Vegans, like Ellen DeGeneres, do not eat foods, use products or wear clothing that uses or comes from an animal. They don’t eat meat, eggs, milk, cheese or mayonnaise. Jeepers creepers…
Most of us eat a variety of foods, and may only eliminate certain tastes they don’t like or particular foods to which they are allergic or sensitive.
Not vegans, however: they avoid all foods, products, and clothing that uses or comes from an animal. They don’t eat meat, nor eggs, or milk; no cheese, mayo, or whey.
Certainly no gelatin, and maybe surprisingly no honey either. They also avoid fur, leather, wool, silk, down, and cosmetics or chemical products tested on animals.
This by most standards is a highly selective and specific diet, but seems to be moving mainstream – especially when you look at recent events such as American talk show host Ellen DeGeneres launching her own vegan online help site.
So what exactly does it mean to be vegan, and why are more and more people adopting this way of life?
Veganism is a few steps further than vegetarianism, with some of this latter group eating dairy products, eggs and sometimes fish.
Although the term was coined in 1944, the concept of eliminating all animal products can be traced back to ancient Indian and eastern Mediterranean cultures.
Vegetarianism was first mentioned by Pythagoras around 500 BCE; the Greek philosopher and mathematician who promoted benevolence among all species, including humans. Followers of Buddhism, and Hinduism also advocated vegetarianism, believing that humans should not inflict pain on other animals.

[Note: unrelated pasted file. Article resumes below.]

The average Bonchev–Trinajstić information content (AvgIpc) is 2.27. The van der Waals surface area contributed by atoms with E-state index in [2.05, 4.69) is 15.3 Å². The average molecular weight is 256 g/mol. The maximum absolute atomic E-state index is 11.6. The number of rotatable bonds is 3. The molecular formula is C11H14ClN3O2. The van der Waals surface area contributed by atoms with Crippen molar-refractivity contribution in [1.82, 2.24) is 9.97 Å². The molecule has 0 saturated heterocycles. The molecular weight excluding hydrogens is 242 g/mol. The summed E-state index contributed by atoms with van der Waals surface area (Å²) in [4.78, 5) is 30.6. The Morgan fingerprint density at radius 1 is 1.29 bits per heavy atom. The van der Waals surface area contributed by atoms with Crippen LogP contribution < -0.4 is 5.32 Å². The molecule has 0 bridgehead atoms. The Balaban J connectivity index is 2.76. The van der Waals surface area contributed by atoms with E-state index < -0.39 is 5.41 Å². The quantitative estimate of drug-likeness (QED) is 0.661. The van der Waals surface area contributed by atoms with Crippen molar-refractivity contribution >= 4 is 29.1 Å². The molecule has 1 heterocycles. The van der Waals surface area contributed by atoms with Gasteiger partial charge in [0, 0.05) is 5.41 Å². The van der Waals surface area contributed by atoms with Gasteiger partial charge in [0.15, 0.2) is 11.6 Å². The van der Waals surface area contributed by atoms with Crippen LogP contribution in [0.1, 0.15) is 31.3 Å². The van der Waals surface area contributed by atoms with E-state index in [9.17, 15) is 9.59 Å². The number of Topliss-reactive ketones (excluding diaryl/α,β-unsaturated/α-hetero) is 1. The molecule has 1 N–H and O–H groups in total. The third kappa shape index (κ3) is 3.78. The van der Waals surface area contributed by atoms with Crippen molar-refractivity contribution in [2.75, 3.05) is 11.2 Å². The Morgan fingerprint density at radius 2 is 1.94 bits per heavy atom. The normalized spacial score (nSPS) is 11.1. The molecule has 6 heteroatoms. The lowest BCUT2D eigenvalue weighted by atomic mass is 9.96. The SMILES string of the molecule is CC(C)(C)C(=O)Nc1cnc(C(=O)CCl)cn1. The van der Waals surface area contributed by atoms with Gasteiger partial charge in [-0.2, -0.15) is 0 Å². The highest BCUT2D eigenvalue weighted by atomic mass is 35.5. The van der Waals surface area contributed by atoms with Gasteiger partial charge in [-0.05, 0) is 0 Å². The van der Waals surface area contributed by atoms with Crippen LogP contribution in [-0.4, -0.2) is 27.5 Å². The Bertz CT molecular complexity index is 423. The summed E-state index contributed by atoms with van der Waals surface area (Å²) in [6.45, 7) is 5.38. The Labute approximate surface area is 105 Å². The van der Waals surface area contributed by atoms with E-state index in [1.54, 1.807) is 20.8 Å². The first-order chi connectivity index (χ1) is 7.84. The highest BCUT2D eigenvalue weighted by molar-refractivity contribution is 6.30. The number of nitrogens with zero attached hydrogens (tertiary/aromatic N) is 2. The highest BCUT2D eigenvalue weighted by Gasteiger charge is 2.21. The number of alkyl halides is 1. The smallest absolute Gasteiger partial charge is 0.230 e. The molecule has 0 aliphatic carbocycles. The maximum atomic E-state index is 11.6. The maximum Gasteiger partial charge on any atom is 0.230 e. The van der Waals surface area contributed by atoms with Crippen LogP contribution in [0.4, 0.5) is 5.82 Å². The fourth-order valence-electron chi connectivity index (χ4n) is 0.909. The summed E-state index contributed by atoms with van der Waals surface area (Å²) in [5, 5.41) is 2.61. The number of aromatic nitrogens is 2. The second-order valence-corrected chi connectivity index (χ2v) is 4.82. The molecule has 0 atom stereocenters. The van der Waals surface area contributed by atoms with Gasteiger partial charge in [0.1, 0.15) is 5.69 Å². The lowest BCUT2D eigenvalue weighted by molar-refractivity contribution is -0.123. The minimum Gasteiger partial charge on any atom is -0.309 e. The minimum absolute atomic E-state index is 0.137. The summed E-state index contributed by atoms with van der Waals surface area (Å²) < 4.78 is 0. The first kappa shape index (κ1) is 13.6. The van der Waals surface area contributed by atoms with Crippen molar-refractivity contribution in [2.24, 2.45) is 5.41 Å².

According to a study published by Vegetarian Times, 3.2 percent of U.S. adults, or 7.3 million people, follow a vegetarian-based diet. Approximately 0.5 percent, or 1 million, of those are vegans. Slightly fewer than twenty three million people (about 10 percent of US adults) say they largely follow a vegetarian-inclined diet.
In Australia, according to Roy Morgan Research data in 2006, 1,538,000 people in Australia aged 14 and over agree that “the food I eat is all, or almost all, vegetarian”. That equates to 9.1% of the population aged 14 and over.
So back to veganism: is a vegan diet nutritious? The answer appears to be yes.
Following a vegan diet can be very nutritious, but definitely takes a lot of careful planning and preparation. Vegan diets include whole grains, vegetables, fruits, and beans, which are low in fat, contain no cholesterol, and are rich in fiber and nutrients.
Vegans get their protein from legumes including, beans, tofu, peanuts, and grains like rice, quinoa, corn, whole wheat breads and pastas.
Then there’s the question of calcium. Leafy greens like broccoli, kale, collard greens, as well as tofu, sesame seeds, almonds, fortified juices and soymilk contain a significant amount of calcium. According to the American Heart Association, studies show that vegetarians absorb and retain more calcium from foods than non-vegetarians.
Iron deficiency is also a condition often linked with vegetarian in some people’s minds, but this needn’t be true. Chickpeas, spinach, pinto beans, blackstrap molasses, and soy products contain iron (which is best paired with vitamin C rich foods for optimal absorption). Fortified foods or supplements provide vegans with B12.
When it comes to Omega 3 – often linked with oily fish – vegans will opt for flax or chia sees, or even hemp to get their fill of healthy omega-3s.
All this means that overall a vegan (or even vegetarian) diet can be very nutritious, but as mentioned can take a lot of planning.
Another interesting fact about vegetarian diets that, as a recent American study found, vegetarians seem to have a lower risk of obesity, coronary heart disease, high blood pressure, diabetes and some forms of cancer.
That all being said, vegetarian and certainly vegan diets are not for everyone! As always please speak with your physician before making any changes to your diet.